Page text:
Like other mill owners in the region, the Cones built self-sufficient villages for their employees. The company provided land for churches, stores, schools, playing fields, and recreation centers, and constructed hundreds of simple clapboard company-owned houses that workers leased. Black employees lived in a separate village and often worked lower-paying jobs at the mills or toiled in the houses of company higher-ups who occupied an area dubbed “Snob Hill.” By the 1940s, more than 2,600 workers lived in 1,500 houses around the four plants.

photo by: Kate Medley

The massive hallway of the former cotton-spinning room.

But by the 1970s, the American textile industry was in decline, as manufacturing jobs moved overseas. Revolution Mill produced its last flannel in 1982, and the complex was left to deteriorate. The local economy also declined as workers sought opportunities elsewhere. The other Cone mills closed, with White Oak hanging on until early 2018—one of the last remaining denim mills in the country.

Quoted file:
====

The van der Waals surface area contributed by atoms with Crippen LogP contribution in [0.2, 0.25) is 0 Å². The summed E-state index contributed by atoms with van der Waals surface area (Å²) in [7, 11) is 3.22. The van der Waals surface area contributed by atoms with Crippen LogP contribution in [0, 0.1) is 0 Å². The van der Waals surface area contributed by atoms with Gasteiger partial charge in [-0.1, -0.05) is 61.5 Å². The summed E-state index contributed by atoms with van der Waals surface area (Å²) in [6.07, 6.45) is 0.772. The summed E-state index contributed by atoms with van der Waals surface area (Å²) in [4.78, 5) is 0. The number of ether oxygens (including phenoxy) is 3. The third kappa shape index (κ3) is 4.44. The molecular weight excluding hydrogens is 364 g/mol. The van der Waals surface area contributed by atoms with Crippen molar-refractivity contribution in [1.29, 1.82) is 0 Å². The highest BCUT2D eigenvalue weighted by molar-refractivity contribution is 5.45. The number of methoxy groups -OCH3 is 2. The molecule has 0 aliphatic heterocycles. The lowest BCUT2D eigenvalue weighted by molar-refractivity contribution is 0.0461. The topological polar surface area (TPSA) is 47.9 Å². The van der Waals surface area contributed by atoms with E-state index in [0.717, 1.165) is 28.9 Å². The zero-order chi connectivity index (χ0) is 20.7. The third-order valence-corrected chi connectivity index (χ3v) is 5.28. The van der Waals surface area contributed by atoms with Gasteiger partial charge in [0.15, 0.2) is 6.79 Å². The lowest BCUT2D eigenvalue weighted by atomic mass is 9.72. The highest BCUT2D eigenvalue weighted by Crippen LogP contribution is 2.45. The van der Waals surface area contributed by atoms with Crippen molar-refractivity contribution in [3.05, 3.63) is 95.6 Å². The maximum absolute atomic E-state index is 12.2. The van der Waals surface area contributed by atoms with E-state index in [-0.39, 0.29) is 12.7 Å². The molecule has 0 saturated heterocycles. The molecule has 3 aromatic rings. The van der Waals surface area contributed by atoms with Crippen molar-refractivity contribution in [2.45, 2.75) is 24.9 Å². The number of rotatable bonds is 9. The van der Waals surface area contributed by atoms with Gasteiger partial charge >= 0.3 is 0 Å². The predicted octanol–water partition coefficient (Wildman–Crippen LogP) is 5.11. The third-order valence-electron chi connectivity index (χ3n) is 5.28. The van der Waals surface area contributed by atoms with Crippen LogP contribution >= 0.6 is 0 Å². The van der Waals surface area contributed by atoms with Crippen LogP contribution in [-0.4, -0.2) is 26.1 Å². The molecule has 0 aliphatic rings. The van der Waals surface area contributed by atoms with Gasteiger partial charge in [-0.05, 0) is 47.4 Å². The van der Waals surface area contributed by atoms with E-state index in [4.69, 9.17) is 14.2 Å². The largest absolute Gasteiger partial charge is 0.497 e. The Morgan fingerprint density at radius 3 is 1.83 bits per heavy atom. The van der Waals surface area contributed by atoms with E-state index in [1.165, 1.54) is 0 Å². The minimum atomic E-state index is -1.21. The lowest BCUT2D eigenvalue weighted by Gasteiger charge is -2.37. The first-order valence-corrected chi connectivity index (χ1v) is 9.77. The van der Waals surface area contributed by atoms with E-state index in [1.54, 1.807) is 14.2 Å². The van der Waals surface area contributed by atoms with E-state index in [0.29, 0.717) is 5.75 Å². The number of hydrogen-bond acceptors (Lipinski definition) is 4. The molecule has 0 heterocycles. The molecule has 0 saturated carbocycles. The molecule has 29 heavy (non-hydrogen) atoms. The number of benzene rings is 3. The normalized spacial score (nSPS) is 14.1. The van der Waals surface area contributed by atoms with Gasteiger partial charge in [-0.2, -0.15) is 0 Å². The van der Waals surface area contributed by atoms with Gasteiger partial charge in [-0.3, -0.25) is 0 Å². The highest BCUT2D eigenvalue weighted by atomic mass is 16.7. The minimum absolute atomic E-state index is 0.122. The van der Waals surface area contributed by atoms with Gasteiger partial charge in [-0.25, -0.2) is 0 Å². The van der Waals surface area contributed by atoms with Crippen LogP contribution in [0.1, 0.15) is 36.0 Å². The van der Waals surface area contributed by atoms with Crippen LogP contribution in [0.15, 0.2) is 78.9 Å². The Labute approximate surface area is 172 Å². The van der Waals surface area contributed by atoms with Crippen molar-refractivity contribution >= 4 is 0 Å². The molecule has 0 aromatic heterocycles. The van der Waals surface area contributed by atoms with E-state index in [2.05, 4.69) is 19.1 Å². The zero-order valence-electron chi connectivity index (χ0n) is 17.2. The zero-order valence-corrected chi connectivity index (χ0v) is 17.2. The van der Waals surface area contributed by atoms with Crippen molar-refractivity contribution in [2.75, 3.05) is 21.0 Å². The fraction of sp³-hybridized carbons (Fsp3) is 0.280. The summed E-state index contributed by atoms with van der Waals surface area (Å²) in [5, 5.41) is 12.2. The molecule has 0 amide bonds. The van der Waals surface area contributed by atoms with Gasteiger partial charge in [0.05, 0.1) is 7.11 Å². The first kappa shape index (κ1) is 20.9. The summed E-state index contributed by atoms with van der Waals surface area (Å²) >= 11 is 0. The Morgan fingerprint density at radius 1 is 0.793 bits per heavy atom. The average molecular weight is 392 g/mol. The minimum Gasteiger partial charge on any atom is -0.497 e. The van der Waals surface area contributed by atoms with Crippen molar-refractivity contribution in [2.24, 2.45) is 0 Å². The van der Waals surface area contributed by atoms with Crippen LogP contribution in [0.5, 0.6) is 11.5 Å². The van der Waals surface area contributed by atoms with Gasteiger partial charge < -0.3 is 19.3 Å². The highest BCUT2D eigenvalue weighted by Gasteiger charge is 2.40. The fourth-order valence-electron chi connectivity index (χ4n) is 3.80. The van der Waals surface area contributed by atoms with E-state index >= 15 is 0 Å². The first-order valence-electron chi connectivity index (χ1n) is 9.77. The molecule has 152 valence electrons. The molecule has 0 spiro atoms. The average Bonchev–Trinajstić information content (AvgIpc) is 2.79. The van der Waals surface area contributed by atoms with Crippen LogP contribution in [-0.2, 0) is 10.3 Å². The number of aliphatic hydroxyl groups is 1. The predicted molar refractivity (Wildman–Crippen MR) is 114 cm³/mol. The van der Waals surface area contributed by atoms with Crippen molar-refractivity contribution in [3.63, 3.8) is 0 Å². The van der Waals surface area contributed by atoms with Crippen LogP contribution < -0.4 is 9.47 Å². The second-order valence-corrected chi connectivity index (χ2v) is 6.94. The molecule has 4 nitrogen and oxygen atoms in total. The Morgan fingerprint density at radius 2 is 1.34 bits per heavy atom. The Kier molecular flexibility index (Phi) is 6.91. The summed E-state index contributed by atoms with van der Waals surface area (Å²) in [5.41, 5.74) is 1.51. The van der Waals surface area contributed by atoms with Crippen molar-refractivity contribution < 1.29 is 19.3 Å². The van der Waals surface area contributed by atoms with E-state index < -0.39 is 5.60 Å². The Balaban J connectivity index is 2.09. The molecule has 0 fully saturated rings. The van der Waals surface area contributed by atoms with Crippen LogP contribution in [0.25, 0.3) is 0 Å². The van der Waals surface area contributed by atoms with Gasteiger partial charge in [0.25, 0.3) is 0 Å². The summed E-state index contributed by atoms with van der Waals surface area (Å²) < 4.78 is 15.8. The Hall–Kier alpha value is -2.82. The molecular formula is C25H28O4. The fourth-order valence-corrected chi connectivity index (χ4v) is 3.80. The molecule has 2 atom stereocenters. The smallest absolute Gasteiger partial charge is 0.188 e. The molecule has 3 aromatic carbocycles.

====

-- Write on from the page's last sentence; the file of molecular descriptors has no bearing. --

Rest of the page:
Proximity Cotton Mills was razed, and many thought Revolution Mill would suffer the same fate. “Mills were not celebrated as part of North Carolina history at all,” says Benjamin Briggs, head of Preservation North Carolina, who previously consulted on the rehabilitation of Revolution as executive director of Preservation Greensboro. He says lawsuits from brown lung and the rapid decline of United States–made textiles precipitated the demolition of historic mills across the state. “How did you deal with our deep textile mill history?” asks Briggs. “You got rid of it.”

photo by: Kate Medley

Butcher Taylor Armstrong helps a customer at Kau butcher shop and market, which will move to another Revolution Mill building soon.